From eleven till one o'clock, the various columns arrived, attended by flags, each by two or three flags; and there were four, if not more, caps of liberty. The ensigns were of the same description as those displayed on similar occasions, with this addition, that one had a bloody pike represented on it, another, "Equal representation or death." There was no appearance of arms or pikes, but great plenty of sticks and staves, and every column marched in regular files of three or four deep, attended with conductors, music, &c. (O) The most powerful accession was in the last instance, when Hunt and his party came in. But, long before this, the Magistrates had felt a decided conviction that the whole BORE THE APPEARANCE OF INSURRECTION, that the array was such as to TERRIFY ALL THE KING'S SUUBJECTS, and was such as no legitimate purpose could justify. In addition to their own sense of the meeting, they had very numerous depositions from the inhabitants, as to their fears for the public safety; and at length a man deposed as to the parties who were approaching, attended by the heaviest column. On a barouche-box was a woman in white, who I believe was a Mrs. Gant [sic], from Stockport, and who, it is believed, had a cap of liberty. (P) In the. barouche were Hunt, Johnson, Knight, and Moorhouse of Stockport: as soon as these four parties were ascertained, a warrant issued to apprehend them. The troops were mustered, and Nadin, preceding the Manchester Yeomanry Cavalry, executed it (Q) While the Cavalry was forming, a most marked defiance of them was acted by the reforming part of the mob; (R) however, they so far executed their purpose, as to apprehend Hunt and Johnson on the hustings: Knight and Moorhouse in the moment escaped. They also took on the hustings, Saxton, and Sykes, who is the writer to the Manchester Observer, and which Saxton had before been addressing the mob. (S) The parties thus apprehended, were brought to the house where the magistrates were. In the mean time the Riot Act was read, and the mob was completety dispersed, but not without very serious and lamentable effects'. (T) Hunt, &c.. were brought down to the New Bailey; two magistrates and myself, having promised them protection, preceded them; we were attended by special constables and some cavalry. The parties were lodged in the New Bailey; and since that have been added to them, Knight and Moorhouse. On inquiry, it appeared that many had suttered from various instances; one of the Manchester Yeomanry, Mr. Hulme, was, after the parties were taken, struck by a brick-bat; he lost his power over his horse, and is supposed to have fractured his skull by a fall from his horse. I am afraid that he is since dead; if not, there are no hopes of his recovery. A special constable of the name of Ashworth has been killed - cause unknown; and four women appear to have lost their lives by being pressed by the crowd; these, I believe, are the fatal effects of the meeting. A variety of instances of sabre wounds occurred, but I hope none mortal; several pistols were fired by the mob, but as to their effect, save in one instance deposed to before Colonel Fletcher, we have no account. We cannot but deeply regret all this serious attendant on this transaction; but we have the satisfaction of witnessing the "very grateful and cheering countenances of the whole town; in fact, they consider themselves as saved by our exertions. (U) All the shops were shut, and, for the most part, continued so all the evening The capture of Hunt took place before two o'clock, and I forgot to mention, that all their colours, drums, &c. were taken or destroyed: since that I have been to the Infirmary, and found myself justified in making the report I have; but Mr. Norris now tells me, that one or two more than I have mentioned may have lost their lives. The parties apprehended will have their cases proceeded on to-morrow; but it appears that there may arise difficulties as to the nature of some of their crimes, on which it may be necessary to consult Government. (V)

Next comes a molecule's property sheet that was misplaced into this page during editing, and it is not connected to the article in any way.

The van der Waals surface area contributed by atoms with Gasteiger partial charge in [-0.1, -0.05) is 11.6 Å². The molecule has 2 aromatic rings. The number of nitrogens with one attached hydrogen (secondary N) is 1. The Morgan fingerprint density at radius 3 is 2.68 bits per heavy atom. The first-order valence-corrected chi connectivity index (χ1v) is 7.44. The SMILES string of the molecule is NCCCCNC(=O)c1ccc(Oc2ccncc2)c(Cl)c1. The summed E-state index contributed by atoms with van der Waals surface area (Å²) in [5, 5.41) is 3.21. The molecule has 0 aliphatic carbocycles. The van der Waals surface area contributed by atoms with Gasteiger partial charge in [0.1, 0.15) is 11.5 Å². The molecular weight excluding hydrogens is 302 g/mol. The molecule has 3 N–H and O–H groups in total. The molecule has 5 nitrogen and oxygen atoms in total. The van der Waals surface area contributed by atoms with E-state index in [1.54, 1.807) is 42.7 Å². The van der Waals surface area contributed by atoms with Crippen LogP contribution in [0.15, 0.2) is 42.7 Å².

The whole Committee of Magistrates will assemble to-morrow as usual. During the afternoon, and part of the evening, parts of the town have been in a very disturbed state, and numerous applications made for military. These have been supplied, but in some cases have, in the Irish part of the town, been obliged to fire, I trust without any bad effect as to life, in any instance. At present, every thing seems quiet; the reports agree with that, and I hope that we shall have a quiet night; I have omitted to mention, that the active part of the meeting may be said to have come in wholly from the country; and that it did not consist of less than 20,000 men, &c. The flag on which was "Equal representation or death," was a black one; and in addition, on the same side, had "No boroughmongering - unite, and be free;" at the bottom, "Saddleworth, Lees, and Morley[sic] Union;" on the reverse, "No Corn Laws: - Taxation without representation, is unjust and tyrannical." On the Middleton flag was, "Let us die like men, and not be sold like slaves;" reverse, "Liberty is the birthright of man."